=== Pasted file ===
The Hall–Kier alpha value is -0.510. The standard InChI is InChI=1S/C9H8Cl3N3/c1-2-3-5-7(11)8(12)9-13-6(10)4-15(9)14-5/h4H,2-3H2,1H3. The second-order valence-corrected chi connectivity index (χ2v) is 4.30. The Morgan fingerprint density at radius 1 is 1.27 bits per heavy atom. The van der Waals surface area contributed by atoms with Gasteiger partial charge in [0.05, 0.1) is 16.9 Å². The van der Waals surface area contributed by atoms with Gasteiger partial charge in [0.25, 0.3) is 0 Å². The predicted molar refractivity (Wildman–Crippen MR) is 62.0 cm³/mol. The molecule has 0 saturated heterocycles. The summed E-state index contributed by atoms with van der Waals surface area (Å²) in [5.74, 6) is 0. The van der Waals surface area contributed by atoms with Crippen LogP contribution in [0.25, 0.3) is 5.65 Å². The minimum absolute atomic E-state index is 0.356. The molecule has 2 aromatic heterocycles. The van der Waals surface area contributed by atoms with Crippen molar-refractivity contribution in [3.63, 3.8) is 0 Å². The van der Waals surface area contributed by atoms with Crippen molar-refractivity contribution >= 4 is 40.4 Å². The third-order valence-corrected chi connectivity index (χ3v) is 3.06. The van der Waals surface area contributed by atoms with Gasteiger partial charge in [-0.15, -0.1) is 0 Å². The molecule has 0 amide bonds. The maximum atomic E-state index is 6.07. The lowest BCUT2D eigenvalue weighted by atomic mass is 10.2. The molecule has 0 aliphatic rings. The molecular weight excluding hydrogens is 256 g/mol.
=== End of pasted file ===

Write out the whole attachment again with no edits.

The Hall–Kier alpha value is -0.510. The standard InChI is InChI=1S/C9H8Cl3N3/c1-2-3-5-7(11)8(12)9-13-6(10)4-15(9)14-5/h4H,2-3H2,1H3. The second-order valence-corrected chi connectivity index (χ2v) is 4.30. The Morgan fingerprint density at radius 1 is 1.27 bits per heavy atom. The van der Waals surface area contributed by atoms with Gasteiger partial charge in [0.05, 0.1) is 16.9 Å². The van der Waals surface area contributed by atoms with Gasteiger partial charge in [0.25, 0.3) is 0 Å². The predicted molar refractivity (Wildman–Crippen MR) is 62.0 cm³/mol. The molecule has 0 saturated heterocycles. The summed E-state index contributed by atoms with van der Waals surface area (Å²) in [5.74, 6) is 0. The van der Waals surface area contributed by atoms with Crippen LogP contribution in [0.25, 0.3) is 5.65 Å². The minimum absolute atomic E-state index is 0.356. The molecule has 2 aromatic heterocycles. The van der Waals surface area contributed by atoms with Crippen molar-refractivity contribution in [3.63, 3.8) is 0 Å². The van der Waals surface area contributed by atoms with Crippen molar-refractivity contribution >= 4 is 40.4 Å². The third-order valence-corrected chi connectivity index (χ3v) is 3.06. The van der Waals surface area contributed by atoms with Gasteiger partial charge in [-0.15, -0.1) is 0 Å². The molecule has 0 amide bonds. The maximum atomic E-state index is 6.07. The lowest BCUT2D eigenvalue weighted by atomic mass is 10.2. The molecule has 0 aliphatic rings. The molecular weight excluding hydrogens is 256 g/mol.